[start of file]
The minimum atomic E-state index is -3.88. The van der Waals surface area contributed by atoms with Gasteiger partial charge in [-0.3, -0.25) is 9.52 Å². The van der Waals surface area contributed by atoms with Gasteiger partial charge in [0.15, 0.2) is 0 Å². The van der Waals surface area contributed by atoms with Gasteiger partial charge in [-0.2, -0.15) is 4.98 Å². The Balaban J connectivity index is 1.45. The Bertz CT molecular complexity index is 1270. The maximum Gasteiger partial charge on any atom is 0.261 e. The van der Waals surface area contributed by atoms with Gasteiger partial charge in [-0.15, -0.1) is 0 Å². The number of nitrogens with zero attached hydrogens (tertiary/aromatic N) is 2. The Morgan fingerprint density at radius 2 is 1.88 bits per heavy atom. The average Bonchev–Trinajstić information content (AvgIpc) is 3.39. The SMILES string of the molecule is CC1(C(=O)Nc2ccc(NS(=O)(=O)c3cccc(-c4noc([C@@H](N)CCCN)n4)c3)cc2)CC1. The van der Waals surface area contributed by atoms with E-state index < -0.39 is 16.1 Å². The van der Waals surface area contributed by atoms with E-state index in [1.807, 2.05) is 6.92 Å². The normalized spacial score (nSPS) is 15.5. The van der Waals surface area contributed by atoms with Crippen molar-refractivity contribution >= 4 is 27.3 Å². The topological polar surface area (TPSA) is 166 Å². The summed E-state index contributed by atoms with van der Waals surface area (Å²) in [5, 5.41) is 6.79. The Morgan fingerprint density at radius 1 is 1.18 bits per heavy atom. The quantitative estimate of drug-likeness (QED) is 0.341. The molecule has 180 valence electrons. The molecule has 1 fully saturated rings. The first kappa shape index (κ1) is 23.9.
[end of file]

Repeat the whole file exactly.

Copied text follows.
The minimum atomic E-state index is -3.88. The van der Waals surface area contributed by atoms with Gasteiger partial charge in [-0.3, -0.25) is 9.52 Å². The van der Waals surface area contributed by atoms with Gasteiger partial charge in [0.15, 0.2) is 0 Å². The van der Waals surface area contributed by atoms with Gasteiger partial charge in [-0.2, -0.15) is 4.98 Å². The Balaban J connectivity index is 1.45. The Bertz CT molecular complexity index is 1270. The maximum Gasteiger partial charge on any atom is 0.261 e. The van der Waals surface area contributed by atoms with Gasteiger partial charge in [-0.15, -0.1) is 0 Å². The number of nitrogens with zero attached hydrogens (tertiary/aromatic N) is 2. The Morgan fingerprint density at radius 2 is 1.88 bits per heavy atom. The average Bonchev–Trinajstić information content (AvgIpc) is 3.39. The SMILES string of the molecule is CC1(C(=O)Nc2ccc(NS(=O)(=O)c3cccc(-c4noc([C@@H](N)CCCN)n4)c3)cc2)CC1. The van der Waals surface area contributed by atoms with E-state index < -0.39 is 16.1 Å². The van der Waals surface area contributed by atoms with E-state index in [1.807, 2.05) is 6.92 Å². The normalized spacial score (nSPS) is 15.5. The van der Waals surface area contributed by atoms with Crippen molar-refractivity contribution >= 4 is 27.3 Å². The topological polar surface area (TPSA) is 166 Å². The summed E-state index contributed by atoms with van der Waals surface area (Å²) in [5, 5.41) is 6.79. The Morgan fingerprint density at radius 1 is 1.18 bits per heavy atom. The quantitative estimate of drug-likeness (QED) is 0.341. The molecule has 180 valence electrons. The molecule has 1 fully saturated rings. The first kappa shape index (κ1) is 23.9.